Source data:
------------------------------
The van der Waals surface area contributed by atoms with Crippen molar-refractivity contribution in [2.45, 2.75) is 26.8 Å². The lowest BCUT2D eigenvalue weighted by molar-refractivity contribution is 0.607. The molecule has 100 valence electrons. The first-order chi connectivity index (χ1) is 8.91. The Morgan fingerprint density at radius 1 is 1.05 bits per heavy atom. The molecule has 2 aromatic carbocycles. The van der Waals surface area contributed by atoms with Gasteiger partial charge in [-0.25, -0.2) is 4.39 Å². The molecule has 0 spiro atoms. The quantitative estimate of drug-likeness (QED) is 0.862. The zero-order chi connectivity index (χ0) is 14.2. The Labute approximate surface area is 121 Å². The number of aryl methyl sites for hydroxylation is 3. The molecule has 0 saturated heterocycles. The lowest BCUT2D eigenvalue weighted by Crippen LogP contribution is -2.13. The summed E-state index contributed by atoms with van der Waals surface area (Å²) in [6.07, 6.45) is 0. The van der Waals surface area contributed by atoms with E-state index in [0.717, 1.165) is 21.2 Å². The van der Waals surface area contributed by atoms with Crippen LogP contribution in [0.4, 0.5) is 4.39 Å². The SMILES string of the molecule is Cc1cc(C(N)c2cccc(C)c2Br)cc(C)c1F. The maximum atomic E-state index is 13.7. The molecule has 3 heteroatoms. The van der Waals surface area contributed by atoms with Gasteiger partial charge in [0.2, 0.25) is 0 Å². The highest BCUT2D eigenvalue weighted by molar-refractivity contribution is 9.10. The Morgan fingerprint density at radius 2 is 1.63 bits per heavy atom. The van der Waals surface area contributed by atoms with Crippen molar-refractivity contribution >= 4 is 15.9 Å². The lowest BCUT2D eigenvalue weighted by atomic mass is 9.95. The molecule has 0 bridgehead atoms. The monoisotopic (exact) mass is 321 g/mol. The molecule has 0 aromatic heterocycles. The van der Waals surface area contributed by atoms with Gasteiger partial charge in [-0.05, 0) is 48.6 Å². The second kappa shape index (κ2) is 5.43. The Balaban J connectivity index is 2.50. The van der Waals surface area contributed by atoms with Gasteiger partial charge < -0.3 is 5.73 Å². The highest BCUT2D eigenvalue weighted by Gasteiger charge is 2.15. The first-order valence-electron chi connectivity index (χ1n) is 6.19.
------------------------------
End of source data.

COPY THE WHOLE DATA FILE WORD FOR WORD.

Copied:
The van der Waals surface area contributed by atoms with Crippen molar-refractivity contribution in [2.45, 2.75) is 26.8 Å². The lowest BCUT2D eigenvalue weighted by molar-refractivity contribution is 0.607. The molecule has 100 valence electrons. The first-order chi connectivity index (χ1) is 8.91. The Morgan fingerprint density at radius 1 is 1.05 bits per heavy atom. The molecule has 2 aromatic carbocycles. The van der Waals surface area contributed by atoms with Gasteiger partial charge in [-0.25, -0.2) is 4.39 Å². The molecule has 0 spiro atoms. The quantitative estimate of drug-likeness (QED) is 0.862. The zero-order chi connectivity index (χ0) is 14.2. The Labute approximate surface area is 121 Å². The number of aryl methyl sites for hydroxylation is 3. The molecule has 0 saturated heterocycles. The lowest BCUT2D eigenvalue weighted by Crippen LogP contribution is -2.13. The summed E-state index contributed by atoms with van der Waals surface area (Å²) in [6.07, 6.45) is 0. The van der Waals surface area contributed by atoms with E-state index in [0.717, 1.165) is 21.2 Å². The van der Waals surface area contributed by atoms with Crippen LogP contribution in [0.4, 0.5) is 4.39 Å². The SMILES string of the molecule is Cc1cc(C(N)c2cccc(C)c2Br)cc(C)c1F. The maximum atomic E-state index is 13.7. The molecule has 3 heteroatoms. The van der Waals surface area contributed by atoms with Gasteiger partial charge in [0.2, 0.25) is 0 Å². The highest BCUT2D eigenvalue weighted by molar-refractivity contribution is 9.10. The Morgan fingerprint density at radius 2 is 1.63 bits per heavy atom. The van der Waals surface area contributed by atoms with Crippen molar-refractivity contribution >= 4 is 15.9 Å². The lowest BCUT2D eigenvalue weighted by atomic mass is 9.95. The molecule has 0 bridgehead atoms. The monoisotopic (exact) mass is 321 g/mol. The molecule has 0 aromatic heterocycles. The van der Waals surface area contributed by atoms with Gasteiger partial charge in [-0.05, 0) is 48.6 Å². The second kappa shape index (κ2) is 5.43. The Balaban J connectivity index is 2.50. The van der Waals surface area contributed by atoms with Gasteiger partial charge < -0.3 is 5.73 Å². The highest BCUT2D eigenvalue weighted by Gasteiger charge is 2.15. The first-order valence-electron chi connectivity index (χ1n) is 6.19.